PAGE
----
Part 1: Audio Power Amplifier Basics 1. Introduction 1.1 Organization of the Book 1.2 The Role of the Power Amplifier 1.3 Basic Performance Specifications 1.4 Additional Performance Specifications 1.5 Output Voltage and Current 1.6 Basic Amplifier Topology 1.7 Summary 2. Power Amplifier Basics 2.1 BJT Transistors 2.2 JFETs 2.3 Power MOSFETs 2.4 Basic Amplifier Stages 2.5 Current Mirrors 2.6 Current Sources and Voltage References 2.7 Complementary Feedback Pair (CFP) 2.8 Vbe Multiplier 2.9 Operational Amplifiers 2.10 Amplifier Design Analysis 3. Power Amplifier Design Evolution 3.1 About Simulation 3.2 The Basic Power Amplifier 3.3 Adding Input Stage Degeneration 3.4 Adding a Darlington VAS 3.5 Input Stage Current Mirror Load 3.6 The Output Triple 3.7 Cascoded VAS 3.8 Paralleling Output Transistors 3.9 Higher Power Amplifiers 3.10 Crossover Distortion 3.11 Performance Summary 3.12 Completing an Amplifier 3.13 Summary 4. Building an Amplifier 4.1 The Basic Design 4.2 The Front-End: IPS, VAS and Pre-Drivers 4.3 Output Stage: Drivers and Outputs 4.4 Heat Sink and Thermal Management 4.5 Protection Circuits 4.6 Power Supply 4.7 Grounding 4.8 Building the Amplifier 4.9 Testing the Amplifier 4.10 Troubleshooting 4.11 Performance 4.12 Scaling 4.13 Upgrades 5. Noise 5.1. Signal-to-Noise Ratio 5.2. A-weighted Noise Specifications 5.3 Noise Power and Noise Voltage 5.4 Noise Bandwidth 5.5 Noise Voltage Density and Spectrum 5.6 Relating Input Noise Density to Signal-to-Noise Ratio 5.7 Amplifier Noise Sources 5.8 Thermal Noise 5.9 Shot Noise 5.10 Bipolar Transistor Noise 5.11 JFET Noise 5.12. Op Amp Noise 5.13 Noise Simulation 5.14 Amplifier Circuit Noise 5.15 Excess Resistor Noise 5.16 Zener and LED Noise 6. Negative Feedback Compensation and Slew Rate 6.1 How Negative Feedback Works 6.2 Input-referred Feedback Analysis 6.3 Feedback Compensation and Stability 6.4 Feedback Compensation Principles 6.5 Evaluating Loop Gain 6.6 Evaluating Stability 6.7 Compensation Loop Stability 6.8 Slew Rate 7. Amplifier Classes, Output Stages and Efficiency 7.1 Class A, AB and B Operation 7.2 The Complementary Emitter Follower Output Stage 7.3 Output Stage Efficiency 7.4 Complementary Feedback Pair Output Stages 7.5 Stacked Output Stages 7.6 Classes G and H 7.7 Class D 8. Summary of Amplifier Design Considerations 8.1 Power and Loads 8.2 Sizing the Power Supply 8.3 Sizing the Output Stage 8.4 Sizing the Heat Sink 8.5 Protecting the Amplifier and Loudspeaker 8.6 Power and Ground Distribution 8.7 Other Considerations Part 2: Advanced Power Amplifier Design 9. Input and VAS Circuits 9.1 Single-Ended IPS-VAS 9.2 JFET Input Stages 9.3 Buffered Input Stages 9.4 CFP Input Stages 9.5 Complementary IPS and Push-Pull VAS 9.6 Unipolar Input Stage and Push-Pull VAS 9.7 Input Common Mode Distortion 9.8 Early Effect 9.9 Baker Clamps 9.10 Current Feedback Amplifiers 9.11 Example IPS/VAS 10. DC Servos 10.1 Origins and Consequences of DC Offset 10.2 DC Servo Basics 10.3 The Servo Is in the Signal Path 10.4 DC Offset Detection and Protection 10.5 DC Servo Example 10.6 Eliminating the Input Coupling Capacitor 10.7 DC Servo Design Issues and Nuances 11. Advanced Forms of Feedback Compensation 11.1 Understanding Stability Issues 11.2 Miller Compensation 11.3 Miller Input Compensation 11.4 Two-Pole Compensation 11.5 Transitional Miller Compensation 11.6 A Vertical MOSFET TMC Amplifier Example 11.7 Conclusion 12. Output Stage Design and Crossover Distortion 12.1 The Class AB Output Stage 12.2 Static Crossover Distortion 12.3 Optimum Bias and Bias Stability 12.4 Output Stage Driver Circuits 12.5 Output Transistor Matching Considerations 12.6 Dynamic Crossover Distortion 12.7 The Output Emitter Resistors 12.8 Output Networks 12.9 Output Stage Frequency Response and Stability 12.10 Sizing the Output Stage 12.11 Delivering High Current 12.12 Driving Paralleled Output Stages 12.13 Advanced Output Transistors 13. Output Stages II 13.1. VAS Output Impedance and Stability 13.2. Complementary Feedback Pair 13.3 Output Stages with Gain 13.4 Bryston Output Stage 13.5 ThermalTrak (TM) Output Stage 13.6 Class A Output Stage 13.7 Crossover Displacement (Class XD (TM)) 13.8 Double Cross (TM) Output Stage 13.9 Sliding Bias and Non-switching Output Stages 13.10 LT1166 Output Stage 13.11 Measuring Output Stage Distortion 13.12 Setting the Bias 14. MOSFET Power Amplifiers 14.1 MOSFET Types and Characteristics 14.2 MOSFET Advantages and Disadvantages 14.3 Lateral vs. Vertical Power MOSFETs 14.4 Parasitic Oscillations 14.5 Biasing Power MOSFETs 14.6 Crossover Distortion 14.7 Driving Power MOSFETs 14.8 Paralleling and Matching MOSFETs 14.9 Simulating MOSFET Power Amplifiers 14.10 A Lateral MOSFET Power Amplifier Design 14.11 A Vertical MOSFET Power Amplifier Design 15. Error Correction 15.1 Feedforward Error Correction 15.2 Hawksford Error Correction 15.3 Error Correction for MOSFET Output Stages 15.4 Stability and Compensation 15.5 Performance and Design Issues 15.6 Circuit Refinements and Nuances 15.7 A MOSFET Power Amplifier with Error Correction 16. Other Sources of Distortion 16.1 Distortion Mechanisms 16.2 Early Effect Distortion 16.3 Junction Capacitance Distortion 16.4 Grounding Distortion 16.5 Power Rail Distortion 16.6 Input Common Mode Distortion 16.7 Resistor Distortion 16.8 Capacitor Distortion 16.9 Inductor and Magnetic Distortions 16.10 Magnetic Induction Distortion 16.11 Fuse, Relay and Connector Distortion 16.12 Load Induced Distortion 16.13 EMI-Induced Distortion 16.14 Thermally Induced Distortion (Memory Distortion) Part 3: Real World Design Considerations 17. Output Stage Thermal Design and Stability 17.1 Power Dissipation vs. Power and Load 17.2 Thermal Design Concepts and Thermal Models 17.3 Transistor Power Ratings 17.4 Sizing the Heat Sink 17.5 The Bias Spreader and Temperature Compensation 17.6 Thermal Bias Stability 17.7 Thermal Lag Distortion 17.8 ThermalTrak (TM) Power Transistors 17.9 A ThermalTrak (TM) Power Amplifier 18. Safe Area and Short Circuit Protection 18.1 Power Transistor Safe Operating Area 18.2 Output Stage Safe Operating Area 18.3 Short Circuit Protection 18.4 Safe Area Limiting Circuits 18.5 Testing Safe Area Limiting Circuits 18.6 Protection Circuits for MOSFETs 18.7 Protecting the Driver Transistors 18.8 Loudspeaker Protection Circuits 19. Power Supplies and Grounding 19.1 The Design of the Power Supply 19.2 Sizing the Transformer 19.3 Sizing the Rectifier 19.4 Sizing the Reservoir Capacitors 19.5 Rectifier Speed 19.6 Regulation and Active Smoothing of the Supply 19.7 SPICE Simulation of Power Supplies 19.8 Soft-Start Circuits 19.9 Grounding Architectures 19.10 Radiated Magnetic Fields 19.11 Safety Circuits 19.12 DC on the Mains 19.13 Switching Power Supplies 20. Switching Power Supplies 20.1 Line DC Supply 20.2 Isolated DC-DC Converter 20.3 Buck Converters 20.4 Synchronous Buck Converter 20.5 Boost Converters 20.6 Buck-Boost Converters 20.7 Boost-Buck Converters 20.8 Cuk Converters 20.9 Forward Converters 20.10 Flyback Converters 20.11 Half-bridge Converters 20.12 Full-bridge Converters 20.13 Control ICs for PWM Converters 20.14 Resonant Converters 20.15 Quasi-Resonant Converters 20.16 EMI Filtering and Suppression 20.17 Power Factor Correction 20.18 Auxiliary Supplies 20.19 Switching Supplies for Power Amplifiers 20.20 Switching Supplies for Class D Amplifiers 21. Clipping Control and Civilized Amplifier Behavior 21.1 The Incidence of Clipping 21.2 Clipping and Sticking 21.3 Negative Feedback and Clipping 21.4 Baker Clamps 21.5 Soft Clipping 21.6 Current Limiting 21.7 Parasitic Oscillation Bursts 21.8 Selectable Output Impedance 22. Interfacing the Real World 22.1 The Amplifier-Loudspeaker Interface 22.2 EMI Ingress - Antennas Everywhere 22.3 Input Filtering 22.4 Input Ground Loops 22.5 Mains Filtering 22.6 EMI Egress 22.7 EMI Susceptibility Testing Part 4: Simulation and Measurement 23. SPICE Simulation 23.1 Linear Technologies LTspice (R) 23.2 Schematic Capture 23.3 DC, AC and Transient Simulation 23.4 Distortion Analysis 23.5 Noise Analysis 23.6 Controlled Voltage and Current Sources 23.7 Swept and Stepped Simulations 23.8 Plotting Results 23.9 Subcircuits 23.10 SPICE Models 23.11 Simulating a Power Amplifier 23.12 Middlebrook and Tian Probes 24. SPICE Models and Libraries 24.1 Verifying SPICE Models 24.2 Tweaking SPICE Models 24.3 Creating a SPICE Model 24.4 JFET Models 24.5 Vertical Power MOSFET Models 24.6 LTspice VDMOS Models 24.7 The EKV Model 24.8 Lateral Power MOSFETs 24.9 Installing Models 25. Audio Instrumentation 25.1 Basic Audio Test Instruments 25.2 Dummy Loads 25.3 Simulated Loudspeaker Loads 25.4 THD Analyzer 25.5 PC-Based Instruments 25.6 Purpose-Built Test Gear 26. Distortion and its Measurement 26.1 Nonlinearity and its Consequences 26.2 Total Harmonic Distortion 26.3 SMPTE IM 26.4 CCIF IM 26.5 Transient Intermodulation Distortion (TIM) and SID 26.6 Phase Intermodulation Distortion (PIM) 26.7 Interface Intermodulation Distortion (IIM) 26.8 Multi-Tone Intermodulation Distortion (MIM) 26.9 Highly Sensitive Distortion Measurement 26.10 Input-Referred Distortion Analysis 27. Other Amplifier Tests 27.1 Measuring Damping Factor 27.2 Sniffing Parasitic Oscillations 27.3 EMI Ingress Susceptibility 27.4 Burst Power and Peak Current 27.5 PSRR Tests 27.6 Low-frequency Tests 27.7 Back-Feeding Tests Part 5: Topics in Amplifier Design 28. The Negative Feedback Controversy 28.1 How Negative Feedback Got its Bad Rap 28.2 Negative Feedback and Open-loop Bandwidth 28.3 Spectral Growth Distortion 28.4 Global Versus Local Feedback 28.5 Timeliness of Correction 28.6 EMI from the Speaker Cable 28.7 Stability and Burst Oscillations 28.8 Clipping Behavior 29. Amplifiers without Negative Feedback 29.1 Design Tradeoffs and Challenges 29.2 Additional Design Techniques 29.3 An Example Design with No Feedback 29.4 A Feedback Amplifier with Wide Open-loop Bandwidth 30. Balanced and Bridged Amplifiers 30.1 Balanced Input Amplifiers 30.2 Bridged Amplifiers 30.3 Balanced Amplifiers 31. Integrated Circuit Power Amplifiers and Drivers 31.1 IC Power Amplifiers 31.2 The Gain Clones 31.3 The Super Gain Clone 31.4 Integrated Circuit Drivers 31.5 Summary 32. Professional Power Amplifiers 32.1 Environment and Special Needs 32.2 Output Stages and Output Power 32.3 Power Supplies 32.4 Cooling and Heat Removal 32.5 Microcomputers 32.6 Networked Control and Monitoring 32.7 Digital Signal Processing 32.8 DSP-Based Protection and Monitoring 32.9 The DSP to Class D Interface 32.10 Programming 32.11 Audio Networking Part 6: Class D Audio Amplifiers 33. Class D Audio Amplifiers 33.1 How Class D Amplifiers Work 33.2 Class D Output Stages 33.3 Bridge Tied Load Designs 33.4 Negative Feedback 33.5 Noise Shaping in PWM Modulators with Feedback 33.6 Summary 34. Class D Design Issues 34.1 The Output Filter and EMI 34.2 Spread Spectrum Class D 34.3 Filterless Class D Amplifiers 34.4 Buck Converters and Class D Amplifiers 34.5 Sources of Distortion 34.6 Bus Pumping 34.7 Power Supply Rejection 34.8 Power Supplies for Class D Amplifiers 34.9 Damping Factor and Load Invariance 34.10 Summary 35. Alternative Class D Modulators 35.1 Self-Oscillating Loops 35.2 Sigma-Delta Modulators 35.3 Digital Modulators 36. Class D Measurement, Efficiency and Designs 36.1 Hybrid Class D 36.2 Measuring Class D Amplifiers 36.3 Achievable Performance 36.4 Integrated Circuits for Class D Amplifiers 36.5 Example Class D Amplifiers and Measurements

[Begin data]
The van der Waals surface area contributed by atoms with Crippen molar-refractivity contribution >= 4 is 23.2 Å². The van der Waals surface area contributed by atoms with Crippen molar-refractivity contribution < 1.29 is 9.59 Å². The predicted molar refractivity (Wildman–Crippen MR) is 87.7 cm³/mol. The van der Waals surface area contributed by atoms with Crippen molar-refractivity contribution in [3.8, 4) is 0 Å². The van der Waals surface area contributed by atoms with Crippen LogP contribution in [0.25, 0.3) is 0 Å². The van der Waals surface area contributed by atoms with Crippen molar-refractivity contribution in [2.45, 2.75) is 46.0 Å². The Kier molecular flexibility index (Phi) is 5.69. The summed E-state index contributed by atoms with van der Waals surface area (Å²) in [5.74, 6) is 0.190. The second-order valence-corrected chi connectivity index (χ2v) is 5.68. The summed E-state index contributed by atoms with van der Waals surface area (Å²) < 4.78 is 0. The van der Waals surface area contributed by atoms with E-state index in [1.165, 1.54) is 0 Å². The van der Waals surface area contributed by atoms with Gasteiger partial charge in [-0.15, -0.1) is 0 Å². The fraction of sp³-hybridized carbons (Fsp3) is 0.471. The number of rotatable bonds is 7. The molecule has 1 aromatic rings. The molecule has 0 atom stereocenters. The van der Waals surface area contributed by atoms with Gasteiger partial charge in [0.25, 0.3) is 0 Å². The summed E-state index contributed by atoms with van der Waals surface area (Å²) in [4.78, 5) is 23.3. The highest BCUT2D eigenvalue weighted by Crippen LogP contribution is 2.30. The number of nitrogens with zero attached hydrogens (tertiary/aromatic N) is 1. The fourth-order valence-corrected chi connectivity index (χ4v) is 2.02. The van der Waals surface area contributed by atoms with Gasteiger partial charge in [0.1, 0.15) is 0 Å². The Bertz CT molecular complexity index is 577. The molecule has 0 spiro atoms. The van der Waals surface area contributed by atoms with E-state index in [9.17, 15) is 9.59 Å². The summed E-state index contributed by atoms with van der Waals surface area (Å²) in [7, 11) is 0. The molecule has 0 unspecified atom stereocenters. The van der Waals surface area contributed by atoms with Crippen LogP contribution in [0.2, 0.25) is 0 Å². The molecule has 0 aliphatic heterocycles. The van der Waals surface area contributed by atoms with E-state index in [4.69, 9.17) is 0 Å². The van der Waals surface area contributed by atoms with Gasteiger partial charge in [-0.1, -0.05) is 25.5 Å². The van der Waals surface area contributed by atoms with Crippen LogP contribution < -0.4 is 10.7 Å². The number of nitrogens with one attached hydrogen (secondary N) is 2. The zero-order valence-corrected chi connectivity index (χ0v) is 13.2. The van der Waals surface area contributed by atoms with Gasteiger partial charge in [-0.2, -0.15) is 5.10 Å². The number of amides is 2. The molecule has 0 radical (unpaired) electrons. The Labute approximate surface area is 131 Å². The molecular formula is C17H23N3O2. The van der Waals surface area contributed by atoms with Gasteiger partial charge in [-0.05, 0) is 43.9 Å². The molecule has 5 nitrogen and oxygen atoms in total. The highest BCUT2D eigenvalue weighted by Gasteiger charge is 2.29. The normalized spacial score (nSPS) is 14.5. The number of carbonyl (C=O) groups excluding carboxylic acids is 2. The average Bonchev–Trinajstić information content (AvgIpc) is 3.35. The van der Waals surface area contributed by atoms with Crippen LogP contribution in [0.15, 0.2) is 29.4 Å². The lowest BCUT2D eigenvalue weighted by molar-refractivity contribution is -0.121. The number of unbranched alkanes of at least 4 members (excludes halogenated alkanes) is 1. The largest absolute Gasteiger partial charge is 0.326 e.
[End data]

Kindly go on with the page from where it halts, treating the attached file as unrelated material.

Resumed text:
About the Author